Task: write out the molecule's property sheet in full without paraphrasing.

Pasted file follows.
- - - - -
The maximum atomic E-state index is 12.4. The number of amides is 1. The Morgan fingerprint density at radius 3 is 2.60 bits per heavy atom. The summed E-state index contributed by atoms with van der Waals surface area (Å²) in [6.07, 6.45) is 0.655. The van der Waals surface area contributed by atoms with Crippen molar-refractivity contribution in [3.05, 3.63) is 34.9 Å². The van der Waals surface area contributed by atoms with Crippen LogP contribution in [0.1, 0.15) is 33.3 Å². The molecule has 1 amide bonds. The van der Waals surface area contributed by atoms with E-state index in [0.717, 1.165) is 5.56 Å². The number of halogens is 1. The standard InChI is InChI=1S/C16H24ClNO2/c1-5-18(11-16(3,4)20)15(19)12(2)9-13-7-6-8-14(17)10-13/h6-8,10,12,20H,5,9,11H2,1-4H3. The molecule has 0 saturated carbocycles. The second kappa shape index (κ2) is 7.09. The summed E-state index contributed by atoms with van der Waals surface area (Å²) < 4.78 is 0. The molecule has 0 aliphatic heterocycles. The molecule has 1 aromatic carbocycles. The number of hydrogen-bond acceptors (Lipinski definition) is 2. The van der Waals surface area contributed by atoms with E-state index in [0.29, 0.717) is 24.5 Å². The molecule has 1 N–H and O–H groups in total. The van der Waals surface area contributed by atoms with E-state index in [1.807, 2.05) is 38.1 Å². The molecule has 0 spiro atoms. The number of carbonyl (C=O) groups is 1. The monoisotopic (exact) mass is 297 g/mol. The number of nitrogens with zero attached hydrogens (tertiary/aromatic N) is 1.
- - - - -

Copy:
The maximum atomic E-state index is 12.4. The number of amides is 1. The Morgan fingerprint density at radius 3 is 2.60 bits per heavy atom. The summed E-state index contributed by atoms with van der Waals surface area (Å²) in [6.07, 6.45) is 0.655. The van der Waals surface area contributed by atoms with Crippen molar-refractivity contribution in [3.05, 3.63) is 34.9 Å². The van der Waals surface area contributed by atoms with Crippen LogP contribution in [0.1, 0.15) is 33.3 Å². The molecule has 1 amide bonds. The van der Waals surface area contributed by atoms with E-state index in [0.717, 1.165) is 5.56 Å². The number of halogens is 1. The standard InChI is InChI=1S/C16H24ClNO2/c1-5-18(11-16(3,4)20)15(19)12(2)9-13-7-6-8-14(17)10-13/h6-8,10,12,20H,5,9,11H2,1-4H3. The molecule has 0 saturated carbocycles. The second kappa shape index (κ2) is 7.09. The summed E-state index contributed by atoms with van der Waals surface area (Å²) < 4.78 is 0. The molecule has 0 aliphatic heterocycles. The molecule has 1 aromatic carbocycles. The number of hydrogen-bond acceptors (Lipinski definition) is 2. The van der Waals surface area contributed by atoms with E-state index in [0.29, 0.717) is 24.5 Å². The molecule has 1 N–H and O–H groups in total. The van der Waals surface area contributed by atoms with E-state index in [1.807, 2.05) is 38.1 Å². The molecule has 0 spiro atoms. The number of carbonyl (C=O) groups is 1. The monoisotopic (exact) mass is 297 g/mol. The number of nitrogens with zero attached hydrogens (tertiary/aromatic N) is 1.